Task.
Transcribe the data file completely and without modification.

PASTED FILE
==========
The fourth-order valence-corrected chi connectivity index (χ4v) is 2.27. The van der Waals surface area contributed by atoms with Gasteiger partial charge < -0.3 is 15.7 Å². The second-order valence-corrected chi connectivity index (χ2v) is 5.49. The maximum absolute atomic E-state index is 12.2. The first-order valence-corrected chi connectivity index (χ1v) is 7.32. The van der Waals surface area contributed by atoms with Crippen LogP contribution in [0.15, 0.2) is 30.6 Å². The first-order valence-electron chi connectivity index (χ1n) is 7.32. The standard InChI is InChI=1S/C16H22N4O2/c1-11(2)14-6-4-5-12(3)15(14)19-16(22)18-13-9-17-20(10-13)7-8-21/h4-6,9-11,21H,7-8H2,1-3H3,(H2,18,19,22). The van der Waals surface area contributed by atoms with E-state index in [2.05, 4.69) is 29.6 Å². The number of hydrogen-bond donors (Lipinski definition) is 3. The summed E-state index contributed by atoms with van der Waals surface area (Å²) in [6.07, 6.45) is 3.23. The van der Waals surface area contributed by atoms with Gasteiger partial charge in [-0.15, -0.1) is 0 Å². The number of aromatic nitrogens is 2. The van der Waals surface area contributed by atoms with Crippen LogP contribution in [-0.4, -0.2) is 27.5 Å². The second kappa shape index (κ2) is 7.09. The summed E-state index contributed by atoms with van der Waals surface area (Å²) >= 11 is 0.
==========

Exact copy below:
The fourth-order valence-corrected chi connectivity index (χ4v) is 2.27. The van der Waals surface area contributed by atoms with Gasteiger partial charge < -0.3 is 15.7 Å². The second-order valence-corrected chi connectivity index (χ2v) is 5.49. The maximum absolute atomic E-state index is 12.2. The first-order valence-corrected chi connectivity index (χ1v) is 7.32. The van der Waals surface area contributed by atoms with Crippen LogP contribution in [0.15, 0.2) is 30.6 Å². The first-order valence-electron chi connectivity index (χ1n) is 7.32. The standard InChI is InChI=1S/C16H22N4O2/c1-11(2)14-6-4-5-12(3)15(14)19-16(22)18-13-9-17-20(10-13)7-8-21/h4-6,9-11,21H,7-8H2,1-3H3,(H2,18,19,22). The van der Waals surface area contributed by atoms with E-state index in [2.05, 4.69) is 29.6 Å². The number of hydrogen-bond donors (Lipinski definition) is 3. The summed E-state index contributed by atoms with van der Waals surface area (Å²) in [6.07, 6.45) is 3.23. The van der Waals surface area contributed by atoms with Gasteiger partial charge in [-0.15, -0.1) is 0 Å². The number of aromatic nitrogens is 2. The van der Waals surface area contributed by atoms with Crippen LogP contribution in [-0.4, -0.2) is 27.5 Å². The second kappa shape index (κ2) is 7.09. The summed E-state index contributed by atoms with van der Waals surface area (Å²) >= 11 is 0.